• When birthing experiences don't go to plan, mothers may be left anxious, angry, traumatised or riddled with misplaced guilt

  • Therapist Helena Cook, who specialises in issues related to parenthood, explores the impact of birth trauma

  • If you are struggling to come to terms with a traumatic birth, find a therapist here 

There are so many hopes and fantasies about giving birth. Women prepare excitedly for birth with a birth plan, music, candles, favourite cushions and other paraphernalia to fulfil their dream of this momentous occasion. While many births do proceed as planned with positive outcomes, this article looks at women who have the opposite experience. This can result in serious trauma, catapulting women into a dark, terrifying, angry and deeply upset place where nothing has happened as it should and robbing them of their dream of how it should have been.

For any woman giving birth is a serious mental and physical shock to the body, often unlike anything experienced before. They cannot control the rhythms and imperatives of the birthing process. There are not enough resources for medical staff to be with them all the time or to explain in detail what is going on, leaving them alone, confused, scared and perhaps in severe pain for long periods of time. Even deliveries that are obstetrically straightforward can be perceived as traumatic, especially if the mother feels there is a threat to her life or physical integrity or that of her baby.     

There is a vast spectrum of adverse birthing experiences affecting mother or baby or both. Many deliveries result in a healthy baby but, of course, trauma is intensified if the baby has complications or disabilities, has to spend time in neonatal intensive care or, even worse, does not survive. When people feel under severe physical threat the automatic emotional response in the brain is that of freeze, flight or fight. There is no place for rational intellectual reasoning. Mothers feel destabilised because, caught up in the throes of labour, they often recall little of what actually happened except perhaps imperative, scary cries of “emergency”, the sensation and sight of excessive blood, the influx of medical staff, being hooked up to myriad machines or being rushed off for emergency caesarean section with no time for anyone to explain what is happening nor why. One mother whose baby was healthy said “My baby was taken away without a word before I even saw her. If it weren’t for my husband being there, I would have sworn that I had never had a baby at all. I just felt despair, emptiness and loss not to have her in my arms.”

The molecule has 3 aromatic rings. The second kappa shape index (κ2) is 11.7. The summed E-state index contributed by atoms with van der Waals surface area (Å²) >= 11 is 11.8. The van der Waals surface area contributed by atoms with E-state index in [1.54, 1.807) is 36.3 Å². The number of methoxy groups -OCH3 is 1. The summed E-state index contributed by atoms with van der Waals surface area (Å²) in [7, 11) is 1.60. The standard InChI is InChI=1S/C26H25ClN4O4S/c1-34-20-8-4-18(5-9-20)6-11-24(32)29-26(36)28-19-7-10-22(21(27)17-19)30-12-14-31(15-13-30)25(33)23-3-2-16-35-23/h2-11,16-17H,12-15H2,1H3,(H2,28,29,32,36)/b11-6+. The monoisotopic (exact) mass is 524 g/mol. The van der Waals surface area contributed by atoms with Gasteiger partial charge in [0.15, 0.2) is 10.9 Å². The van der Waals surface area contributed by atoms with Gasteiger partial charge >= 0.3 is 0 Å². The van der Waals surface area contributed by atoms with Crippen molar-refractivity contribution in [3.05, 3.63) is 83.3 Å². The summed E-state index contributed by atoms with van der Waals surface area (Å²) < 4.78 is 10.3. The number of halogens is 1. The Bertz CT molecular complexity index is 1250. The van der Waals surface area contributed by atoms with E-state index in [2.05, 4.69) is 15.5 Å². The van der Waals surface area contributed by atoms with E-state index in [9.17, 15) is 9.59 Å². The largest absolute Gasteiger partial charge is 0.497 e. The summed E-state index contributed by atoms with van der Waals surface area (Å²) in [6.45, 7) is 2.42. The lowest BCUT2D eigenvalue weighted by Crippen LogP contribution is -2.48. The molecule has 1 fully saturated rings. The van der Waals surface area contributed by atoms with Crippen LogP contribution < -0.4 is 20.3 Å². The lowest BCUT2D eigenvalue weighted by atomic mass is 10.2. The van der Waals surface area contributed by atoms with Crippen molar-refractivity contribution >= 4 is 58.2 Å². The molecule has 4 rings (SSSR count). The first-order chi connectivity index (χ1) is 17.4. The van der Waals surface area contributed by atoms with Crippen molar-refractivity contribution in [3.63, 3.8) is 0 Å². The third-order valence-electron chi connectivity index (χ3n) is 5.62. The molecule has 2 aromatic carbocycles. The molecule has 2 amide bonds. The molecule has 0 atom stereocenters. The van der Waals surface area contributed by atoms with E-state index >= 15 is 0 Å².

Birth partners can also feel terrified and helpless. It is difficult anyway for a partner to witness the pain of the birth process but much worse to feel excluded and useless, especially when there is an emergency. One father expressed his fear and despair of watching his wife haemorrhaging badly and his new baby whisked away for respiratory treatment – not knowing which of them he should be with nor whether either would survive.  Partners often see what is going on much more clearly than the mother and may have more acute memories to cope with. One Dad was furious that he was left alone with his wife watching a heart monitor that seemed to indicate the baby was in distress while the midwife went off to write up her notes.

The impact of birth trauma

Common psychological responses to birth trauma include depression, difficulties in sleeping, anger, deep sadness, anxiety and panic, flashbacks and nightmares, social withdrawal, difficulties in bonding and caring for the baby or others in the family and relationship difficulties. Some women feel numb and cut-off in an attempt to dissociate themselves from the horrors that they have been through.